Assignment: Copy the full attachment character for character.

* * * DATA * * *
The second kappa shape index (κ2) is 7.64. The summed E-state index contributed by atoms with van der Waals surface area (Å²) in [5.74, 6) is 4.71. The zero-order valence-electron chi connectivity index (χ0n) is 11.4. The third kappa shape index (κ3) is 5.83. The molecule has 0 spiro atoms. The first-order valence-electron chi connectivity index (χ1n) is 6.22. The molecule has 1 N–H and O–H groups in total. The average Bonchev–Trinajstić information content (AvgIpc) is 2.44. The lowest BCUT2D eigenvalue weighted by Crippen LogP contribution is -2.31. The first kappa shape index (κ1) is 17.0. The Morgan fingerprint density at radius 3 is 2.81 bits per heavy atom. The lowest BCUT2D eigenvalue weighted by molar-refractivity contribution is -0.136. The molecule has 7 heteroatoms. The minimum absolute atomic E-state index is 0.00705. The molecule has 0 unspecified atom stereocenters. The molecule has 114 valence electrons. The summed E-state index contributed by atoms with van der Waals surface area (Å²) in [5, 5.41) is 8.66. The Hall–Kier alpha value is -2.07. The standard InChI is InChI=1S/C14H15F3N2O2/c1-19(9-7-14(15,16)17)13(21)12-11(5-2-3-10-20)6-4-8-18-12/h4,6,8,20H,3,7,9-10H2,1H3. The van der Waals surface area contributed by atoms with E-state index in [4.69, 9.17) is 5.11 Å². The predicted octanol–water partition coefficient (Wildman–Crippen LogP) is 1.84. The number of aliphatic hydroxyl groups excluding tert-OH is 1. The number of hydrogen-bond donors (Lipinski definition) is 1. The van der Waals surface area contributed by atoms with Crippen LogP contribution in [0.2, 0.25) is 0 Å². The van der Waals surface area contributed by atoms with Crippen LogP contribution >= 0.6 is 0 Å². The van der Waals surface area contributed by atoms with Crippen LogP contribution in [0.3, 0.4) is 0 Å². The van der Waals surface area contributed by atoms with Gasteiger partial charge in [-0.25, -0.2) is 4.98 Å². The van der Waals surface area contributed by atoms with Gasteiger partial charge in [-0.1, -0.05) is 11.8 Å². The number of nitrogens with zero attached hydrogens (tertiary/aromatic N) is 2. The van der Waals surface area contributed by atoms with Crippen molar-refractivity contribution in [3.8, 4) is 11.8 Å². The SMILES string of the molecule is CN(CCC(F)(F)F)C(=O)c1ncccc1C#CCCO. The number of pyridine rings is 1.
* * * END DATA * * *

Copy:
The second kappa shape index (κ2) is 7.64. The summed E-state index contributed by atoms with van der Waals surface area (Å²) in [5.74, 6) is 4.71. The zero-order valence-electron chi connectivity index (χ0n) is 11.4. The third kappa shape index (κ3) is 5.83. The molecule has 0 spiro atoms. The first-order valence-electron chi connectivity index (χ1n) is 6.22. The molecule has 1 N–H and O–H groups in total. The average Bonchev–Trinajstić information content (AvgIpc) is 2.44. The lowest BCUT2D eigenvalue weighted by Crippen LogP contribution is -2.31. The first kappa shape index (κ1) is 17.0. The Morgan fingerprint density at radius 3 is 2.81 bits per heavy atom. The lowest BCUT2D eigenvalue weighted by molar-refractivity contribution is -0.136. The molecule has 7 heteroatoms. The minimum absolute atomic E-state index is 0.00705. The molecule has 0 unspecified atom stereocenters. The molecule has 114 valence electrons. The summed E-state index contributed by atoms with van der Waals surface area (Å²) in [5, 5.41) is 8.66. The Hall–Kier alpha value is -2.07. The standard InChI is InChI=1S/C14H15F3N2O2/c1-19(9-7-14(15,16)17)13(21)12-11(5-2-3-10-20)6-4-8-18-12/h4,6,8,20H,3,7,9-10H2,1H3. The van der Waals surface area contributed by atoms with E-state index in [4.69, 9.17) is 5.11 Å². The predicted octanol–water partition coefficient (Wildman–Crippen LogP) is 1.84. The number of aliphatic hydroxyl groups excluding tert-OH is 1. The number of hydrogen-bond donors (Lipinski definition) is 1. The van der Waals surface area contributed by atoms with Crippen LogP contribution in [0.2, 0.25) is 0 Å². The van der Waals surface area contributed by atoms with Crippen LogP contribution >= 0.6 is 0 Å². The van der Waals surface area contributed by atoms with Crippen LogP contribution in [0.3, 0.4) is 0 Å². The van der Waals surface area contributed by atoms with Gasteiger partial charge in [-0.25, -0.2) is 4.98 Å². The van der Waals surface area contributed by atoms with Gasteiger partial charge in [-0.1, -0.05) is 11.8 Å². The number of nitrogens with zero attached hydrogens (tertiary/aromatic N) is 2. The van der Waals surface area contributed by atoms with Crippen molar-refractivity contribution in [3.8, 4) is 11.8 Å². The SMILES string of the molecule is CN(CCC(F)(F)F)C(=O)c1ncccc1C#CCCO. The number of pyridine rings is 1.